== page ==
In the Pāli canon it occurs mainly in the context of people declaring their conversion to the Buddha’s teaching, so it evidently became a formulaic expression in the Buddhist tradition early on. Yet this Buddhist use relates to an idiom in which saraṇa-gamana means placing oneself into a reciprocal relationship with a protective power. This is apparent from a later commentarial story illustrating a verse about the unreliability of friends. A king falls ill, and his faithless ministers decide to leave him to seek employment in the court of another king. They think, ‘“This king is not going to live for long; why don’t we seek protection (saraṇaṃ) for ourselves elsewhere?”, and coming before another king they asked to enter his service.’[8] The idiom of saraṇa-gamana is therefore similar to ‘swearing allegiance’ in feudal Europe. In the feudal contract the vassal swears allegiance to the Lord, in return for which he receives the right to land and to protection from the Lord, though the Lord could call on him to bear arms on his behalf. Even today there is a tradition of ‘pledging allegiance’ to the flag in the USA, which has the connotation of a reciprocal relationship, of having a right to the benefits of living under the US constitution by by pledging to serve it.

However, the idiom of saraṇa-gamana had already been transferred from a social to a religious context before the Buddhists took it up. We can see this in the well-known stanzas from the Dhammapada:[9]

Impelled by fear many people go mountains
as refuge (saraṇa), to woods, to park- and tree-shrines.

But this is no secure refuge, not the highest refuge.
Going to this as refuge one is not entirely released from pain.

It is not clear what the first stanza means, and the commentary is not very helpful, but it suggests a religious context in which it was believed that making offerings to supernatural beings, perhaps yakṣas, in the mountains and woods, or at their local shrines, would induce those beings to protect the devotee in return. Certainly there are stories in the great Indian poem, the Mahābhārata, in which people go to trees and their guardian spirits for refuge (śaraṇa) from storms.[10]

Combining the political and religious uses of the idiom of saraṇa-gamana is its use in the context of devotion to Lord Kṛṣṇa. The true devotee surrenders to Kṛṣṇa as śaraṇa, as refuge.[11] This devotional sense of saraṇa-gamana is probably later than the time of the Buddha, but illustrates how, in the Indian religious context, saraṇa-gamana means seeking divine protection. But alongside such religious superstition and devotionalism there was a use of the idiom of saraṇa-gamana in relation to more sophisticated, though still essentially magical, form of thinking, by which the act of giving to a worthy ascetic or samaṇa was believed to produce merit or puñña, which was understood as existential or metaphysical shelter or protection in the sense of bringing a good rebirth. We can see this kind of thinking in a conversation between the Buddha and a young Brahman called Māgha, who approaches the Buddha, wishing to know to whom to give so as to gain the most merit. The Buddha gives a series of stanzas explaining how renunciants like himself are the most worthy of gifts, including the stanza:[12]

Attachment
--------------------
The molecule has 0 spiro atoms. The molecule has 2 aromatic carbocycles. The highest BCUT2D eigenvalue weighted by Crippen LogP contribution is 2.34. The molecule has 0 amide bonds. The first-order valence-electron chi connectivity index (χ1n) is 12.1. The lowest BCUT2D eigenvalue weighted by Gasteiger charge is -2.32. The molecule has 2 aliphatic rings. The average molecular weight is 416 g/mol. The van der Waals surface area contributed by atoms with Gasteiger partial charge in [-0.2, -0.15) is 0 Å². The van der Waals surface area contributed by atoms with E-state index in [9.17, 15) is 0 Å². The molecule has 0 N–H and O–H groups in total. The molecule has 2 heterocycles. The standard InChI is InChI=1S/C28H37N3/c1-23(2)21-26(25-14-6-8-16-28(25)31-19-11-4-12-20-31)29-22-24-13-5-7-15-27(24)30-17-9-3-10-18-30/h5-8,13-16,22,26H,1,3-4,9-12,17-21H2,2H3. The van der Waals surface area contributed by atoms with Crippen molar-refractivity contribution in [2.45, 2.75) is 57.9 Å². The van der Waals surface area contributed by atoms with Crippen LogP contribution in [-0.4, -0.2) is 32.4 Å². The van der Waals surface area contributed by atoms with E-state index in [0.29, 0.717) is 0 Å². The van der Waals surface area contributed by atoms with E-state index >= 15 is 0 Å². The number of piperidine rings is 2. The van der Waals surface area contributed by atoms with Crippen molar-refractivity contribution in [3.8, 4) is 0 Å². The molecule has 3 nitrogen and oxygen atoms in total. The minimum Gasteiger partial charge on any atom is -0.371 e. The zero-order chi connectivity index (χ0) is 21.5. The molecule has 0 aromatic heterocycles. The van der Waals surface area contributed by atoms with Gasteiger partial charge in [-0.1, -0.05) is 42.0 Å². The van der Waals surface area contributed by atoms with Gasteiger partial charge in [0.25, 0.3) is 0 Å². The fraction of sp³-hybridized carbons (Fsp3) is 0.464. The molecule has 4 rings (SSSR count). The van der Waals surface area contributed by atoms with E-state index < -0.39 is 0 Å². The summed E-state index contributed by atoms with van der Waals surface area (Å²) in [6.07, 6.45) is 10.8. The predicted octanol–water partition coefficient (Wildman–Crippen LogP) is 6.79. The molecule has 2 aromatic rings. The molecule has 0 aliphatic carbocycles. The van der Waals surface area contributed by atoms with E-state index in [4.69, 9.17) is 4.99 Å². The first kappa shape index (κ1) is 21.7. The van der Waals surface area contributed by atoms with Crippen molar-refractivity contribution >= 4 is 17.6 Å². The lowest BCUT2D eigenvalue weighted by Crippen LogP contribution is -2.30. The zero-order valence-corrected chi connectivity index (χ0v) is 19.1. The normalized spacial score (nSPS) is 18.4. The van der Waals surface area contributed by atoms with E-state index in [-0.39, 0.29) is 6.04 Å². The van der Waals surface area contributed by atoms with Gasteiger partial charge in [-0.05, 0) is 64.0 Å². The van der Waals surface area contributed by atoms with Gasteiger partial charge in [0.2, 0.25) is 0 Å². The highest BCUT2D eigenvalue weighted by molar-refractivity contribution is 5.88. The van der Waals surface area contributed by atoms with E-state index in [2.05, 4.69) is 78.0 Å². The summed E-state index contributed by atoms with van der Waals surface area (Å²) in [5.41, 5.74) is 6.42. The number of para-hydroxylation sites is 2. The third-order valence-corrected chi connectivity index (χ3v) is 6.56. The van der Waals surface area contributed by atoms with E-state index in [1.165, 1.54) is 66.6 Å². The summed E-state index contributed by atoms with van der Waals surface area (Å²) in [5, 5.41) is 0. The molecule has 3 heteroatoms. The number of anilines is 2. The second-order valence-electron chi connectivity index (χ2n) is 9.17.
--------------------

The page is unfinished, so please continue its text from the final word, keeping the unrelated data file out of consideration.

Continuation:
One who has knowledge, loves meditation, is mindful,
has attained awakening, is a refuge (saraṇa) for many –
a brahman seeking merit should sacrifice to him
should make an offering at the right time.

The implication here is that, according to the religious belief of the young Brahman, the person worthy of gifts is a saraṇa because giving to him produces merit.

In conclusion, the saraṇa-gamana or taking-refuge was an ancient Indian idiom indicating a movement of assent on the part of the inferior or suppliant or devotee, to a social or religious power, in a reciprocal relation of protection in return for service or devotion or religious giving. This is the cultural context in which the phrase saraṇa-gamana was used. ‘Taking refuge’ meant expressing one’s assent to a superior power that offered protection – even protection from a bad rebirth; and it also signified agreeing to serve that power – for instance, by giving food. In the Buddhist context, it is clear from the early discourses that people expressed their new-found faith in and devotion to the Buddha, his Dharma and the spiritual community, by just such a saraṇa-gamana. This is expressed by a stock paragraph by which people declare themselves converts having heard the Buddha teach: